2017 was another good year for Nasstar (LSE: NASA) with chief executive Nigel Redwood describing it as “pivotal.” The company provides managed IT and cloud services to the recruitment, legal, finance, property and media sectors. Revenue rose 31% compared to 2016 and adjusted earnings per share lifted 24%. The directors expressed their confidence in the outlook by pushing up the final dividend for the year by 15%.
Reshaping the business
The stock looks quite perky today, up around 3.5% as I write. City analysts following the firm expect earnings to lift 20% during 2018, which means the current share price around 11.9p throws up a forward price-to-earnings (P/E) ratio just below 20 – a fair-looking valuation if growth is set to continue.
The firm spent 2017 moulding the business into shape to get the most from its previous three years’ acquisition activity. That focus saw the firm launch its Nasstar 10-19 Programme aimed at achieving “an increased strategic focus to create one fully integrated business.” Nigel Redwood explained in the report that the programme requires staff to concentrate on the company’s key priorities, which should help the firm hit its target of raising margins from 20% to 25% of revenue by the end of 2019.
In November, Nasstar won a contract with a 1,000-user public/private hybrid cloud customer, one of several deals in 2017 that “serves to endorse the technical strategy that we adopted when embracing the integration of the public cloud into our private cloud services.” Mr Redwood thinks that move will make the firm’s offerings “very relevant and attractive” to the market in 2018.
The directors think Nasstar’s offering is becoming more attractive to larger clients, and I reckon we could see its strategic progress manifest as strong organic growth going forward. It is an interesting growth proposition and I think the stock could pair well in a portfolio alongside defensive dividend-paying pharmaceutical giant GlaxoSmithKline (LSE: GSK).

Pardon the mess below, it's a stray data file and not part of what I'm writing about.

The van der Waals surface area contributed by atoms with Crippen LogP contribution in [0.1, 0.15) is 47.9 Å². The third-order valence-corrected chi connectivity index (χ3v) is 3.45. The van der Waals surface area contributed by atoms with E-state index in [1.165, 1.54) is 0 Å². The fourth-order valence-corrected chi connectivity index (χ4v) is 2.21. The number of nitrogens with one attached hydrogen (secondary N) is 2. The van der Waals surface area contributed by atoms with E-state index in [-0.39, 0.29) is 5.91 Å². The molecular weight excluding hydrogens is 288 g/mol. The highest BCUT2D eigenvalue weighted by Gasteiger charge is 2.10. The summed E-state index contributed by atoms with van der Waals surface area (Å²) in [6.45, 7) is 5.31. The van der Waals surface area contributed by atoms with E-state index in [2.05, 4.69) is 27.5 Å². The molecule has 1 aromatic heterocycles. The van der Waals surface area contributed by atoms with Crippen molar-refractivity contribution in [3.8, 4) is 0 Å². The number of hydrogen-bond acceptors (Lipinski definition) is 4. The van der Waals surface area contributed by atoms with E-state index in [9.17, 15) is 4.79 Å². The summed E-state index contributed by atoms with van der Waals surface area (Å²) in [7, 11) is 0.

Steady trading plus potential
Nobody is expecting growth to shoot the lights out, and the patent expiry challenges faced by the likes of GlaxoSmithKline over the years have been well-reported. But I think the firm retains all of its defensive qualities. Demand for healthcare products is in a long-term uptrend and customers repurchase supplies of medicine whatever their economic circumstances, which leads to stable incoming cash flow for the company and predictable dividends for shareholders.
The dividend has held steady for the past five years, and City analysts expect earnings to contract by 5% this year before rebounding 5% in 2019. So, dividend growth in the near term seems unlikely. However, today’s share price around 1,470p puts the forward P/E rating for 2019 at just over 13 and the forward dividend yield is a little under 5.5%. It’s hard to make a case for the shares being expensive. Last month, chief executive Emma Walmsley said the company’s main priority is to strengthen the Pharmaceuticals business and the R&D pipeline. Such focus could lead to improved earnings growth down the line. While we are waiting for Nasstar and GlaxoSmithKline to deliver capital gains via their rising share prices, we could collect decent, defensive income from GlaxoSmithKline’s dividend.
Kevin Godbold has no position in any of the shares mentioned. The Motley Fool UK owns shares of and has recommended GlaxoSmithKline. Views expressed on the companies mentioned in this article are those of the writer and therefore may differ from the official recommendations we make in our subscription services such as Share Advisor, Hidden Winners and Pro. Here at The Motley Fool we believe that considering a diverse range of insights makes us better investors.